Low Moss Prison scheme cuts reoffending rate
A project to help reduce reoffending among prisoners serving short sentences is proving successful, an independent report has said.
The scheme at Low Moss Prison in Dunbartonshire offers prisoners support throughout their sentence and after their release.
The study found that fewer than 17% of those who had been through the scheme returned to prison.
More than 40% reported a reduction in substance abuse and risk taking.
The scheme, which has been running for three years, involves the Scottish Prison Service and a range of charities led by Turning Point Scotland.
Support is offered to overcome the difficulties prisoners experience in getting accommodation, welfare support and employment on their release, which can lead to many reoffending.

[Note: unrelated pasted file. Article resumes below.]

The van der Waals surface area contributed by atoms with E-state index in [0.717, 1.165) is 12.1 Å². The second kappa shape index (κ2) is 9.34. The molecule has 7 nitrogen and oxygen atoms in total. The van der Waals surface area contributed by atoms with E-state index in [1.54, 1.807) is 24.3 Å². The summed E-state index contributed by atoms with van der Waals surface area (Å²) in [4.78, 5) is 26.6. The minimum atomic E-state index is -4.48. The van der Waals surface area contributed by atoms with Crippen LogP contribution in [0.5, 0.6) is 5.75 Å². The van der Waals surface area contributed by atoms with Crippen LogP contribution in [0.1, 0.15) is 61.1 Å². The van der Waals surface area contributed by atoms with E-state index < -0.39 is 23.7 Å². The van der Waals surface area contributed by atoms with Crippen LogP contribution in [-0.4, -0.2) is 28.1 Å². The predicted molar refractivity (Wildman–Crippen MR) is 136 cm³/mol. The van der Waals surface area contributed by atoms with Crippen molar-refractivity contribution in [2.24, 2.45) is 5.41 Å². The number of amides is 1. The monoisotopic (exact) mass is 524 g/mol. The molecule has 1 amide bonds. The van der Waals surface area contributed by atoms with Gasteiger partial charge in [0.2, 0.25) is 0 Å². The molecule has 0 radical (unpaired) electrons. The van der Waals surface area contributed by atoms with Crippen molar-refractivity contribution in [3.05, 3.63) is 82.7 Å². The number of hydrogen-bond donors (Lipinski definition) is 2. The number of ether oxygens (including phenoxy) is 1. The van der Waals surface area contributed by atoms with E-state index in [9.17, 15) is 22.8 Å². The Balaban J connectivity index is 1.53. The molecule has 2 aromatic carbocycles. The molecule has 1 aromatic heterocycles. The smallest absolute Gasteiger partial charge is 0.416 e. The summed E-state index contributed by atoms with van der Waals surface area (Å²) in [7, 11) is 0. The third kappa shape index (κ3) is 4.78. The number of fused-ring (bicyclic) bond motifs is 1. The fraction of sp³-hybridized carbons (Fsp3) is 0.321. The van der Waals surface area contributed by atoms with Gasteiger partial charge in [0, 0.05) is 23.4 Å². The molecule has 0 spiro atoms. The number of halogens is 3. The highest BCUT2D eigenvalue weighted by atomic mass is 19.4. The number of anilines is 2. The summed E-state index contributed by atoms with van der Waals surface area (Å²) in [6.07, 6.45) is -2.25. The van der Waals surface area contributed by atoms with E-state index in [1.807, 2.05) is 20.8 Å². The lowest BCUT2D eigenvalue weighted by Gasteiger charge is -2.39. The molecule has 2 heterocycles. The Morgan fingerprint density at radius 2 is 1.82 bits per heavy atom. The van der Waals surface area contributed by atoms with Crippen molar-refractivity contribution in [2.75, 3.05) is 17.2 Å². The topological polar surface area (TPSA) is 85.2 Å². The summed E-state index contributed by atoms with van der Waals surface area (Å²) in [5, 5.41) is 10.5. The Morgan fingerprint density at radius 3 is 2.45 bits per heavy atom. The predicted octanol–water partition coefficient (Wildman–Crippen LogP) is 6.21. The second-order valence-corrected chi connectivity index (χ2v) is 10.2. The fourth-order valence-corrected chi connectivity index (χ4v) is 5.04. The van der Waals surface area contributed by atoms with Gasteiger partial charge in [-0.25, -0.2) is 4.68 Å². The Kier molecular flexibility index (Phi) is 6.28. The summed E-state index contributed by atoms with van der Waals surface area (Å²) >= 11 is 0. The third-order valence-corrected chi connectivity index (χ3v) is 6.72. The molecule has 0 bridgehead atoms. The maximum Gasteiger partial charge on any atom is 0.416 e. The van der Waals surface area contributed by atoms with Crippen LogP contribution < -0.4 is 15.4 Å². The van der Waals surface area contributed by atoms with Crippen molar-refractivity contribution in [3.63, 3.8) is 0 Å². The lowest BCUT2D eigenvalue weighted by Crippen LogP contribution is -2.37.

Five hundred prisoners have been referred to the scheme so far.
Low Moss governor David Abernethy said the pooling of expertise has created a more effective service than any agency could provide on its own.
"It is very encouraging and I hope we can address some of the issues highlighted so that short term prisoners leaving our prison can benefit to an even greater degree from the service provided," he said.
"In this way more prisoners will go out to more positive destinations and the likelihood of them lapsing into old ways will reduce and therefore there will be fewer victims of crime and Scotland can be a safer and more productive place.
The report was carried out by Reid-Howie Associates.
The main findings include:
- Less than 17% of all service users returned to custody at some point
- 51% of people reported an improvement in relation to their criminal behaviour
- 42% had reported a reduction in their substance misuse and risk taking
- Just under a fifth of those interviewed in the community secured some form of work